OPEC posts first collective deficit in 18 years
The negative effect of the 1998 financial crisis on Asian economies and competition between Iran and Saudi Arabia for market share forced OPEC prices down to $10 per barrel. By 2014, crude prices had risen to $115 per barrel before collapsing to $27 per barrel this January. Oil has since rebounded to the current $50.
OPEC’s oil revenues were down by nearly half last year, falling 45.8 percent from 2014 to $518.2 billion, the lowest since 2005. The cartel’s exports slid in value by 29.1 percent year-on-year, while total imports declined by 8.7 percent.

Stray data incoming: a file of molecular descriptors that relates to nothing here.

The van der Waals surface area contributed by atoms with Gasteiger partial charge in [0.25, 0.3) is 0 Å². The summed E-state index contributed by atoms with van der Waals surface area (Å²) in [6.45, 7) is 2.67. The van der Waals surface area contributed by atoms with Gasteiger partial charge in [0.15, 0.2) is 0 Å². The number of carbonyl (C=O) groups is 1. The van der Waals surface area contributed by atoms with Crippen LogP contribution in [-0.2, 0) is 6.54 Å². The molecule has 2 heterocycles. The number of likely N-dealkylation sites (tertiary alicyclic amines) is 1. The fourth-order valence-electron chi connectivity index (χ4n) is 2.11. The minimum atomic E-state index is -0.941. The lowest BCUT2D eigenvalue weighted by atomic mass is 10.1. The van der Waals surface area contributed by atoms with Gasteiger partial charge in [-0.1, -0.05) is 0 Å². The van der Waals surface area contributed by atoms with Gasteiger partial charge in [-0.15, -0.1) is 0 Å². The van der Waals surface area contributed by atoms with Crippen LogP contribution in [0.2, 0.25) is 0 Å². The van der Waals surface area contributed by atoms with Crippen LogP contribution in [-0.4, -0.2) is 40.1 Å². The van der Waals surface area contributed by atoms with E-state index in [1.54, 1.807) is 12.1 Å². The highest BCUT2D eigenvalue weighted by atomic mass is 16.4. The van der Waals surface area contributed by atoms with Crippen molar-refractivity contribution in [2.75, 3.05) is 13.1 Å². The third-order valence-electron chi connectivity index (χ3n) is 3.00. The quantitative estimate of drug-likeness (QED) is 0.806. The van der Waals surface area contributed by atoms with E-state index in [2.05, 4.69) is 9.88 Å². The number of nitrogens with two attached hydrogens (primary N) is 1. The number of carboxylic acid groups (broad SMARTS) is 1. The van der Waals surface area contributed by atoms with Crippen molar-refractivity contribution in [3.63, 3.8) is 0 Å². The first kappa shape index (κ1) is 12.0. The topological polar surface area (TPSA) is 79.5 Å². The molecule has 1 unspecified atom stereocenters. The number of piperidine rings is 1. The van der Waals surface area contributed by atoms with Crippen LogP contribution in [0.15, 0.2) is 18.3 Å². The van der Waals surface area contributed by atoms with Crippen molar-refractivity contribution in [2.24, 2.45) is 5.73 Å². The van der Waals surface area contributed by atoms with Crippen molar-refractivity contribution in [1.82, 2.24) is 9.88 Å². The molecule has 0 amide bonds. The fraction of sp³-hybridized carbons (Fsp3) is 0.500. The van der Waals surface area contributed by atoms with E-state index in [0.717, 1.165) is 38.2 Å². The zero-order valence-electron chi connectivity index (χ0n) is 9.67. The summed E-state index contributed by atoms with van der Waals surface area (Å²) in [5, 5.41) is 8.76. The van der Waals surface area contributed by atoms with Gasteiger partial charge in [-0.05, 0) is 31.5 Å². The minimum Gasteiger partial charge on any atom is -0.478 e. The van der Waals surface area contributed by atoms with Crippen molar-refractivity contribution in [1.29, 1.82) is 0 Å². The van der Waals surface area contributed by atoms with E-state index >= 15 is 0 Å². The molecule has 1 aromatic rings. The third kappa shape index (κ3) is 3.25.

According to the OPEC report, global crude demand was 93 million barrels per day last year, up 1.7 percent. The biggest upsurge in demand took place in the Middle East, Africa and Asia Pacific.
The biggest OPEC loser from falling revenues was Venezuela, which has a budget deficit of about 20 percent of the country’s GDP.
On average, the OPEC Reference Basket cost $49.49 per barrel last year, down from $96.29 the year before. The last time OPEC's crude was that cheap was in 2004.
In 2015, the largest oil producing countries were Saudi Arabia (10.19 million bpd, Russia (10.11 million bpd) and the United States (9.43 million bpd). Overall, global crude production grew 1.75 million bpd, the second-highest increase in a decade.
The US increased output by 0.72 million bpd last year. The 8.3 percent growth in American oil production was the biggest increase in the world. UK oil production grew by 0.10 million bpd, or 13.4 percent, for the first time since 1999.